MonthMarch 2011

Crossword Puzzle as Musical Notation

     As a part of my ongoing effort to become indistinguishable from a senior citizen while still in my early 30s, I’ve been doing the New York Times Crossword lately. In order to protect myself from feeling like an idiot, I usually only attempt the Monday and Tuesday puzzles. Occasionally I’ll try the Wednesday. Often Sarah and I will work on the puzzle together at a restaurant, intimidating other patrons with our coolness.

     Anyway, it should come as no surprise that my very favorite puzzles are the ones with some sort of “high concept” built in. The best is when the answers not only follow a theme, but when something about that theme is echoed in the visual structure of the puzzle. The NYT recently ran my most favorite concept puzzle of all time. SPOILER ALERT: if you plan to do the March 15th NYT crossword – STOP READING NOW!

     Below is an image of the completed puzzle. The theme answers, in green, are as follows:

  • Composer of 20 across: Beethoven
  • Work by 16 across: Ode to Joy
  • How the circled letters of 20 across are played: In C Major
  • Items you might play 20 across on: Piano Keys

Coded Joy.

     So, yes: the theme is Beethoven’s “Ode to Joy.” Ok, ready to have your mind blown? The circled letters, highlighted in yellow, denote the key musical phrase from “Ode to Joy,” with the letters moving up and down within the crossword grid corresponding to notes moving up and down the keyboard.

     Awesome, right? I know, I was pretty excited. If you’re into stuff like this (And really, who wouldn’t be?) the special features section of the DVD release of Crossword documentary Wordplay has a great collection of theme puzzles being described by their authors. Nerd alert!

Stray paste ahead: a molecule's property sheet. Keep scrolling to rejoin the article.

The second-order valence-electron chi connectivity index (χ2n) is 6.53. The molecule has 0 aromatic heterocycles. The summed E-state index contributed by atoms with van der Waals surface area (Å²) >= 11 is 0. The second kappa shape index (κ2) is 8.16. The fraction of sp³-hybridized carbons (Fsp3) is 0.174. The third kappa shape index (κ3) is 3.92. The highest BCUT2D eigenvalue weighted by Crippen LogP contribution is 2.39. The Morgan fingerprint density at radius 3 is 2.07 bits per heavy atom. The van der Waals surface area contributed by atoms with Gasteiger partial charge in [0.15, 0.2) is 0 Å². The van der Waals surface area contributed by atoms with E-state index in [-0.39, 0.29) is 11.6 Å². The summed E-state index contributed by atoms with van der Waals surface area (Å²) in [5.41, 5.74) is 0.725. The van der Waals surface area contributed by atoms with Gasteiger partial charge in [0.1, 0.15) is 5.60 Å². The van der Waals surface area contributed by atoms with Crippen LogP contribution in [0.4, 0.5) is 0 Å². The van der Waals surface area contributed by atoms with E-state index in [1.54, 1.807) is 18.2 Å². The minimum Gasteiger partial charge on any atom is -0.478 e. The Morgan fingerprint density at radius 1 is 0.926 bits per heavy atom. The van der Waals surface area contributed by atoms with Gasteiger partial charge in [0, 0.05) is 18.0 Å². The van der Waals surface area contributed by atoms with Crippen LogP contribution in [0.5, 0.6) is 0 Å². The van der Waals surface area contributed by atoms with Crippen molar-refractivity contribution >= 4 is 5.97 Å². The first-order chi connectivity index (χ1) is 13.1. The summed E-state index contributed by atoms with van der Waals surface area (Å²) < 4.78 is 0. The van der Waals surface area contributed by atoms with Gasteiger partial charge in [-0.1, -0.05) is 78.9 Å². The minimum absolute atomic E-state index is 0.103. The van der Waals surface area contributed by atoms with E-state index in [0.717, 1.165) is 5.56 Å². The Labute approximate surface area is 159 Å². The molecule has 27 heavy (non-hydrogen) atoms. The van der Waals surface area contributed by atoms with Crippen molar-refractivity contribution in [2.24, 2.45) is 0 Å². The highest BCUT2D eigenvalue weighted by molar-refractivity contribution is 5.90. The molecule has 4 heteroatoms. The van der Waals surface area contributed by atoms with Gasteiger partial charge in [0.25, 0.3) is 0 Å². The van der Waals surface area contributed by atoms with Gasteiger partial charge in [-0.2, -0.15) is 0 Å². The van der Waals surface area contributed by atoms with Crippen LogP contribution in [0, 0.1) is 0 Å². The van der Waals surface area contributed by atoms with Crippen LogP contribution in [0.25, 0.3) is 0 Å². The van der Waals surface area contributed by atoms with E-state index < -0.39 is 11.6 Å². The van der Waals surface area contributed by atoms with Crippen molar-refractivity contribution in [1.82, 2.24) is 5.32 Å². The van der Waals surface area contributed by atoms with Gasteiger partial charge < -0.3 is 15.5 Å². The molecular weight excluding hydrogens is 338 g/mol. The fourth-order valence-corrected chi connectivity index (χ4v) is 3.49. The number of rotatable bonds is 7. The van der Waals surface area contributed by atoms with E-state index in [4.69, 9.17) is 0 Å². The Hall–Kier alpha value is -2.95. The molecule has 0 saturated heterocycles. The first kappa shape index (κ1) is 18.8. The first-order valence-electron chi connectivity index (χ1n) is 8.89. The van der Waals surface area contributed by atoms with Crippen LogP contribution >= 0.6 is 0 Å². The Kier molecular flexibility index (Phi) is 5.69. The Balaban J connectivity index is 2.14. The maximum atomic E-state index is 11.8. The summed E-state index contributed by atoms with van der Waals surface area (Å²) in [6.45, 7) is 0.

Great collection of the rough sketches created as indie cartoonists interpret the Marvel Universe. Kate Beaton and Ivan Brunetti roughs!

It's Educational

     Awhile back I bought tickets to the Detroit date of Pixies’ Doolittle tour (Recent Pitchfork review: “If they really are doing it just for the cash, this is one hell of an argument for capitalism”), put the date on my calendar, and forgot all about it.

     Yesterday, I got an email from the Pixies mailing list wholly dedicated to talking up the opener they’re bringing along on the tour in an effort to get people to check them out in advance. Nothing about them. I have never seen a band do that before. Cool.


I recently stumbled into the world of these twitter art accounts – this is my favorite so far (You need to be logged into Twitter for them to align properly in the web interface). Pretty soon I’ll need a separate account just to aggregate these art posts…

Answer here. Personal postal experiment regrets: I never did try affixing postage to a Taco Bell Chicken Quesadilla envelope. Perhaps soon.

The auction is for an old demo that was recorded directly onto a cassette – Darnielle says he won’t make a copy before sending. I love the concept of that singular performance as a unique artifact – a weird echo of the early days of the record business, when performers would sing the same song over and over again for each individual copy.

I love this.

I’ve seen it, and it is one of my favorite documentaries. It’s a shame the filmmakers can’t show video to bolster the Kickstarter campaign, but the number of lawsuits this movie has already earned them has likely taught them not to tempt fate.

No idea if this is real, but I hope it is.

Metafilter’s Matt Haughey provides a peek behind the curtain of how the site runs so smoothly. In putting together this video, he also proposed a great future feature for keynote that would easily enable documenting presentations like this.

Older posts